The Prescan option, available in control panels and the Camera menu, will acquire binned down images at all piece positions and use them to compose an overview image. These images are acquired relatively quickly and are not saved to file, so this is a good way to find out what features are included in a montaged area without taking actual montages.
To acquire a montage, the program shifts to each of the frames and acquires and saves an image. As it goes, it composes an 'overview' image, a single, binned down image of the entire montaged area. This image is left in buffer B. The different pieces may not be shifted into perfect registration when composing the overview, so this image may show some sharp transitions between the pieces. This should not be a cause for concern. There is an option in the Montage Control panel to have pieces shifted into register instead.
You can use the right mouse button to impose an alignment shift on an overview image to reposition the field of view.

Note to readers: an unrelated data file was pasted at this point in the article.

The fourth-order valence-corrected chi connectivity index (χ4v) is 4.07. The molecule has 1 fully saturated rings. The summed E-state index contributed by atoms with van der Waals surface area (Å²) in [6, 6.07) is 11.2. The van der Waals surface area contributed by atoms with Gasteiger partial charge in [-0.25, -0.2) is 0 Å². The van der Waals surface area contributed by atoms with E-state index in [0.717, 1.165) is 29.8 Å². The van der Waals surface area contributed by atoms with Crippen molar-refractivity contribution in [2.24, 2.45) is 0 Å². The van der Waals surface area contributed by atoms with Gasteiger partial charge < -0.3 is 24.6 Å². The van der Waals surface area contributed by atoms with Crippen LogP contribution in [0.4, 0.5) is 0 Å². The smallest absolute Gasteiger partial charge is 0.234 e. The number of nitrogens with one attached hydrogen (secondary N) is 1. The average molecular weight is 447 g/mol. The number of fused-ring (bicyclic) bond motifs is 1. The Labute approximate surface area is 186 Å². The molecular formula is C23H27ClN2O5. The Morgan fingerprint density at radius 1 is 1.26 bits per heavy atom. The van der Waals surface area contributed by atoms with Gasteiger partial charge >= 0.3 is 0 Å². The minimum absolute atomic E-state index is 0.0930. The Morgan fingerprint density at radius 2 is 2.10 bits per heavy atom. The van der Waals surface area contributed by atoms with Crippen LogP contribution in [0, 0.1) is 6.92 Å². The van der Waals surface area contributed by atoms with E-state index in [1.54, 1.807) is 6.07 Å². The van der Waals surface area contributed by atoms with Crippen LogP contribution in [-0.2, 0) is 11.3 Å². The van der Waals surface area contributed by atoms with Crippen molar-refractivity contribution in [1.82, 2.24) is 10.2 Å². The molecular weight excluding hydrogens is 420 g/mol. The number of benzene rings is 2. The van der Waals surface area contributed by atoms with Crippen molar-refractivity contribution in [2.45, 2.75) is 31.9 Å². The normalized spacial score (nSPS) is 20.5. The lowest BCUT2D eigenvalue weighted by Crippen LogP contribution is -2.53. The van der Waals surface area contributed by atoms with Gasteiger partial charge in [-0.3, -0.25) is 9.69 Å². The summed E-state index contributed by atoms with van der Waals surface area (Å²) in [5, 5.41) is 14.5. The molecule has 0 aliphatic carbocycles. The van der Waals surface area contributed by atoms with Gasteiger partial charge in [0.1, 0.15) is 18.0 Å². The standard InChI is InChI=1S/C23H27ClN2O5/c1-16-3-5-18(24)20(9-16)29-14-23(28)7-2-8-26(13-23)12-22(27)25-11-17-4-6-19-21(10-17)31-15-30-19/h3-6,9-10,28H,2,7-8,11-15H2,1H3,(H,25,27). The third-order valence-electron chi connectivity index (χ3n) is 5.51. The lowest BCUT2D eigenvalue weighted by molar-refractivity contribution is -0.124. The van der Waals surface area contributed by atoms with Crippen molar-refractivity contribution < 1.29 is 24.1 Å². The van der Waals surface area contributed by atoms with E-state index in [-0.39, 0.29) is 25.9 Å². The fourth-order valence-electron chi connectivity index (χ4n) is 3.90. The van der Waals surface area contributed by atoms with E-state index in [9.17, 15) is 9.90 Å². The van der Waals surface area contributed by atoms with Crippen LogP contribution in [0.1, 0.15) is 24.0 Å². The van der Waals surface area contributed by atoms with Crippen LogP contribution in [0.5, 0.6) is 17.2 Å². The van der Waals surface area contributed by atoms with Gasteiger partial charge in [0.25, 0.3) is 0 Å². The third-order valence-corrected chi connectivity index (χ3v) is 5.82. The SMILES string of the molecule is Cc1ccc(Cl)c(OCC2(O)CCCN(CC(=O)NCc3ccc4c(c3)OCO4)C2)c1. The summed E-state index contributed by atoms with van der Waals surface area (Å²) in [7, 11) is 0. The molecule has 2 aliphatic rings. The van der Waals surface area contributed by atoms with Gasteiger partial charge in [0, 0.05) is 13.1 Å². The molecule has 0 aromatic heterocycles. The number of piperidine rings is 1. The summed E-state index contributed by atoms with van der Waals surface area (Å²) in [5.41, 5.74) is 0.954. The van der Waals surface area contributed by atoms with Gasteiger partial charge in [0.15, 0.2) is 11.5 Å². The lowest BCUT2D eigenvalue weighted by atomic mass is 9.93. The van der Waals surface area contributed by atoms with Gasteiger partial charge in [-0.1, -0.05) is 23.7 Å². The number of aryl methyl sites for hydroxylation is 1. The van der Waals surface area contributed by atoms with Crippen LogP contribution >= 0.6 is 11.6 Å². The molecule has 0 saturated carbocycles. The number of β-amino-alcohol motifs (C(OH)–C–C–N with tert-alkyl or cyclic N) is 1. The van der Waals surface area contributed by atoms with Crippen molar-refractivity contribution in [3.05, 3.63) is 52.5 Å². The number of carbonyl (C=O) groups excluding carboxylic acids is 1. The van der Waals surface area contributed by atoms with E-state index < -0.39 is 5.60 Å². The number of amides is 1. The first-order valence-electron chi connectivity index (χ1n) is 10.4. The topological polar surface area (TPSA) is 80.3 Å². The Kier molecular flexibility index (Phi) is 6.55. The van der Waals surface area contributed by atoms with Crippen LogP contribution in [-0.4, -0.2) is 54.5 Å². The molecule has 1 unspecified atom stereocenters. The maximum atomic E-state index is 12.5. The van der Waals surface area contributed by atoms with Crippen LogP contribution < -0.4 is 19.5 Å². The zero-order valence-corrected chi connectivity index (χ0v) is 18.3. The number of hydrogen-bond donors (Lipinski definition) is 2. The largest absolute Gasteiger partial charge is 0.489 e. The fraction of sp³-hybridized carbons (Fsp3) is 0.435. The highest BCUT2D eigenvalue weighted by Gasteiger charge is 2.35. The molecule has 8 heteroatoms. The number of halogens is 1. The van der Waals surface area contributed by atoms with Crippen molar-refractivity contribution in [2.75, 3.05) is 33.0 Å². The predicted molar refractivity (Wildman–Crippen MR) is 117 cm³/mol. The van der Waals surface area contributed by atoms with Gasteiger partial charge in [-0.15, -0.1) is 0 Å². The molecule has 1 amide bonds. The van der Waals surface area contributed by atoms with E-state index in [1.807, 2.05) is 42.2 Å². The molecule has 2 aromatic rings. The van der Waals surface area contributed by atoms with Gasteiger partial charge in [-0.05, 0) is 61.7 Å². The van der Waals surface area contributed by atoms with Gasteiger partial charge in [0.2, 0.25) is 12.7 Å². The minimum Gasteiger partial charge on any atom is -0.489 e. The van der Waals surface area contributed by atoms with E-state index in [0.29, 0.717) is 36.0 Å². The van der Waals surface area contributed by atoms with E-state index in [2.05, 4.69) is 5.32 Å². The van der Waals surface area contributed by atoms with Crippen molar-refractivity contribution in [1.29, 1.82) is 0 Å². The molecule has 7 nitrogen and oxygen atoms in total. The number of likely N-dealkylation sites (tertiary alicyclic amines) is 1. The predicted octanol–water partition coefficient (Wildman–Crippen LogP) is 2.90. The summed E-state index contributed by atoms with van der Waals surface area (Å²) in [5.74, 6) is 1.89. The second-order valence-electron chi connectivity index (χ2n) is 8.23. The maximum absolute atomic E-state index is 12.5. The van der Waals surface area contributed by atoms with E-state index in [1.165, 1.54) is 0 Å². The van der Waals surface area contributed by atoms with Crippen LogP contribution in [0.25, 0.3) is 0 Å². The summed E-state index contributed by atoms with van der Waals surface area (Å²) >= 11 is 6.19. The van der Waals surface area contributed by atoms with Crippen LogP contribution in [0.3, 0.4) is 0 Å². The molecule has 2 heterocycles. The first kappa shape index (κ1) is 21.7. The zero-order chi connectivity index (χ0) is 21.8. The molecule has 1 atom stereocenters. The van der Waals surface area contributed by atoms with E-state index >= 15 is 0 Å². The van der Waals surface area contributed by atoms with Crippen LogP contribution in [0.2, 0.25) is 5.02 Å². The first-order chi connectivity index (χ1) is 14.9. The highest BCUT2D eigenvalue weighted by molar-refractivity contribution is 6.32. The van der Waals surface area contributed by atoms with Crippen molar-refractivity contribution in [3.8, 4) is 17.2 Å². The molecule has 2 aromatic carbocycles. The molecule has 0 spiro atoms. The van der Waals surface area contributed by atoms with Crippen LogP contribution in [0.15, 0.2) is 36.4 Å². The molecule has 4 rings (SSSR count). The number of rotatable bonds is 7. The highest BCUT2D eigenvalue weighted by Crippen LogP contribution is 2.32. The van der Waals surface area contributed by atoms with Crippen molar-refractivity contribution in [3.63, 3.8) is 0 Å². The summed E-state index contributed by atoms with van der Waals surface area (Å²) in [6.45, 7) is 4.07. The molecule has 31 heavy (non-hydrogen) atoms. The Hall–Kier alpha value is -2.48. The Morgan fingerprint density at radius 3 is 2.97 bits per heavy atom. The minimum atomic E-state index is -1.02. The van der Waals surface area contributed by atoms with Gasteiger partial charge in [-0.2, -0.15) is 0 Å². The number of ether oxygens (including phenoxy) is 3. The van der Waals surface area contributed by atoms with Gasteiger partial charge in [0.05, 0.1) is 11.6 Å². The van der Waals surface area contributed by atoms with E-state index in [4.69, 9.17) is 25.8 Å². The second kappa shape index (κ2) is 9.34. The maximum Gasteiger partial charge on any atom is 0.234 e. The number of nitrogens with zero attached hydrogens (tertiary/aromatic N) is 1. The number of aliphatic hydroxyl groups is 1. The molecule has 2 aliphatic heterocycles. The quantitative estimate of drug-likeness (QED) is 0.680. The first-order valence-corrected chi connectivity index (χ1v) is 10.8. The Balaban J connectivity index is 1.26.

As it acquires frames, the program also uses cross-correlation to measure the misregistration between each pair of overlapping pieces. When the whole montage has been acquired, it uses these errors in registration to determine how to shift all of the pieces so as to minimize the error. The program informs you in the Log window of the error before and after shifting pieces into best registration. The error before shifting can become high (more than 10 pixels) if there is drift during the acquisition or if image shift is not well calibrated. The error after shifting should be low (under 0.5 pixel) at low tilt angles, but may become relatively high (1-4 pixels) at high tilt because image distortions prevent pieces from fitting together well. A high error can also occur if there is an error in the correlation between some pair of pieces. The latter problem can be corrected afterwards in Midas. Another possible source for a relatively high error is distortion in the images. It is possible to correct this in IMOD also by measuring the image distortion field.